She and her mom drive home, and Mom tells Lexi she will always love her, even if she's not okay with the gay thing. Then. Then...Lexi literally phones in the crime. She phones it in and Verdi sums it up with, "It's a long, difficult conversation." Then the scene ends with Lexi calling her girl. The End.

I want books that are going to challenge me. I want books that are going to challenge the status quo. I want books with full, realistic characters whose lives are disrupted, who are forced to question, and who take action. I want books that are nuanced, that explore the complexities of human experience. In The Summer I Wasn't Me, religion isn't nuanced. The camp experience is horrible. Yes, it solidifies Lexi's belief in her own sexuality and helps her see how she doesn't want to live, but this only comes about in the worst possible way. I want to read about these experiences, I think these sorts of stories are important, but not when they take the easy way out. This story takes the easy way out when it makes religion all bad. The issues are simply black and white when most teenagers questioning sexuality and identity exist in the gray space in between the two extremes.

I might not be as harsh on this book if I hadn't already read The Miseducation of Cameron Post by emily danforth. It's an excellent novel and it takes Cameron to an antigay boarding school where she meets a much more varied group of queer teens who all have their own hang-ups. When tragedy strikes, it's not because of a sexual predator on staff, and one of the hardest, most important, and emotionally wrought scenes in the entire book occurs in the wake of this event. I won't ruin for you all who might want to read this excellent book, but it's the sort of nuanced discussion that I had hoped for in The Summer I Wasn't Me. Even just a smidge of that sort of thoughtfulness would have been nice.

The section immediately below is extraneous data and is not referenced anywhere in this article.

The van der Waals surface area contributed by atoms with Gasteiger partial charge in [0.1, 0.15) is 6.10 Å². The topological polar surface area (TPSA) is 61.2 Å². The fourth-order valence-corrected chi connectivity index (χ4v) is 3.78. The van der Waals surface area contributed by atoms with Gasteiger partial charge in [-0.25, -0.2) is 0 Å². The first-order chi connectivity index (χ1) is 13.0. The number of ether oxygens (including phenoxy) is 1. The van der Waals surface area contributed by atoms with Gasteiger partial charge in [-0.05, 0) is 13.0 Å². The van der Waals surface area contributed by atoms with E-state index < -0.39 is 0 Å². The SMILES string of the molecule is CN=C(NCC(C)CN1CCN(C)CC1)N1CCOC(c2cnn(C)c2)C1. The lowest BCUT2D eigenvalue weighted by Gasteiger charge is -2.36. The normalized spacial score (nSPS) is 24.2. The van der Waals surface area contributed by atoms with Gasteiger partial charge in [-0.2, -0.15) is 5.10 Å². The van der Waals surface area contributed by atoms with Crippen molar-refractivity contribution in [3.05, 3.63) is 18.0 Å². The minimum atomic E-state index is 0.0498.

We do need diverse books in children's and YA literature, and it's exciting to me to see so many books that are willing to tackle these tough subjects. I think though, now more than ever, we need to be aware of what these books are saying and hold them to high standards. We need books that are going to delve right into the gray area, not just simply play it safe or go for the opposite end of the spectrum.

Has anyone read The Summer I Wasn't Me? What are your thoughts?